The main online story in the UK this week has come from an unlikely quarter. You might think it would be about Labour’s revival in the polls or the ongoing financial meltdown. Perhaps US President-elect Obama’s continued online engagement via email and YouTube. Maybe even the closing down of one of the biggest email spam outfits in the world. But no, the main story has been a British couple’s divorce over Second Life.
Amy Taylor and David Pollard met in Second Life in 2003 and married both online and in real life in 2005. However, the marriage has since fallen apart after Amy caught David’s character with a call girl and then having an affair with another character in the game. The story has caught the British press’ imagination and had led to some rather unkind stories about the pair (they’re both obese and computer game addicted, making them an easy target).
However, these events do lead us to a more serious question – where does the online world end and real life begin?
The couple in question met via Second Life and got to know each other through their characters in the game. By all accounts, much of the ‘quality time’ they spent together was done in Second Life. So is it reasonable to assume that an affair in Second Life is every bit as real as one in the off-line world?
Second Life, like many other online games, has a thriving economy attached, both within the game and in the real world. Players can both earn and lose money through their online actions.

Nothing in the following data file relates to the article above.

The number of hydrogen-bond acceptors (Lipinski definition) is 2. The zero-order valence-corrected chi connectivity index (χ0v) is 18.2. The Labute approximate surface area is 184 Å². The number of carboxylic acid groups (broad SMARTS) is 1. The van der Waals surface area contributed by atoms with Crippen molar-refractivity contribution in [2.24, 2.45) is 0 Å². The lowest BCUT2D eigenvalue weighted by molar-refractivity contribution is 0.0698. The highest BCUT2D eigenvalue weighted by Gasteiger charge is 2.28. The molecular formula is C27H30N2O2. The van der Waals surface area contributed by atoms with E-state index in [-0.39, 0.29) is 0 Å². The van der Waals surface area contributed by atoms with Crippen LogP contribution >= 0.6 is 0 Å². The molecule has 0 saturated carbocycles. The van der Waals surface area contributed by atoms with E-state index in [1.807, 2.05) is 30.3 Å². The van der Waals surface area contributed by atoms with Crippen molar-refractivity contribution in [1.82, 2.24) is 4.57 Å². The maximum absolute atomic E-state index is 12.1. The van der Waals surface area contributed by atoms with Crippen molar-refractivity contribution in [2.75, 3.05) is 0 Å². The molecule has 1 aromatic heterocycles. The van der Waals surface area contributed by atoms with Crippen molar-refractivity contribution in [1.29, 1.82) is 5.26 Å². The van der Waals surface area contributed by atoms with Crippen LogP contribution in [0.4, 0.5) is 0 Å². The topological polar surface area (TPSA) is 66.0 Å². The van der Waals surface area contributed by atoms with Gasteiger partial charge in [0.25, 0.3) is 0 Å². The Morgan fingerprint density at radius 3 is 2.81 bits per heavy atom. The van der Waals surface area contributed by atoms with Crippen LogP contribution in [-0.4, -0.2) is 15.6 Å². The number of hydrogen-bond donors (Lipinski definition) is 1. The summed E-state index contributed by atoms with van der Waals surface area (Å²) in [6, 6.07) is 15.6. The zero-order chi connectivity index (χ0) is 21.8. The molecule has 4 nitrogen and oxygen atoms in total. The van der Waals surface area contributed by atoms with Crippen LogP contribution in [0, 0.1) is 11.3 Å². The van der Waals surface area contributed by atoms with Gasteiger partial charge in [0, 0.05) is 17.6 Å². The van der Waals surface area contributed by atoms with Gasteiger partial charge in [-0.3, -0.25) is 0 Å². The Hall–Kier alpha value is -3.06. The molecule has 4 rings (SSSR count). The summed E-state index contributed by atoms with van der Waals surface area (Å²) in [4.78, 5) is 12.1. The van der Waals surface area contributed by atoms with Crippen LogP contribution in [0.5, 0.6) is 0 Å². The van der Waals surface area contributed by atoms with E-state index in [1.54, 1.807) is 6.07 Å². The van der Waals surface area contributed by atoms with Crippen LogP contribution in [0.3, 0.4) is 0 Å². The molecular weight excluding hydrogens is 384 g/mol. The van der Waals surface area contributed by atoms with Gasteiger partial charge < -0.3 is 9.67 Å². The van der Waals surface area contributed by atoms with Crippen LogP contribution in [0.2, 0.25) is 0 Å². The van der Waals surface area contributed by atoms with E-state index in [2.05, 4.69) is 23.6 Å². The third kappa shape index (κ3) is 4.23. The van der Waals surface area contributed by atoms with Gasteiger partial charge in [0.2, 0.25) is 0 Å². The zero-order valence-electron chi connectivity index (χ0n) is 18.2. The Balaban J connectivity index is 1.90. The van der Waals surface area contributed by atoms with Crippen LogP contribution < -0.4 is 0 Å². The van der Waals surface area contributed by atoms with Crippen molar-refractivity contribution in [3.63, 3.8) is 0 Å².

Even Public Administrations are getting in on the act, with Manchester Council and the British Council setting up areas to encourage the gaming community to get involved in politics and democracy.
But has it all gone too far? Are the British tabloids right to poke fun at two people who seem to spend their lives in online worlds rather than the real world? Should we be worried about obsessive gamers losing money in cyberspace at a time when most people are saving pennies in the face of very real financial crises? And should Public Administrations be spending time and resources reaching out to online gamers – a population who are likely to be internet-savvy and literate and therefore not exactly hard to reach – when they could be reaching out to the genuinely socially excluded?
In short, is the obsession with having a ‘Second Life’ getting in the way of having a real life and should we care?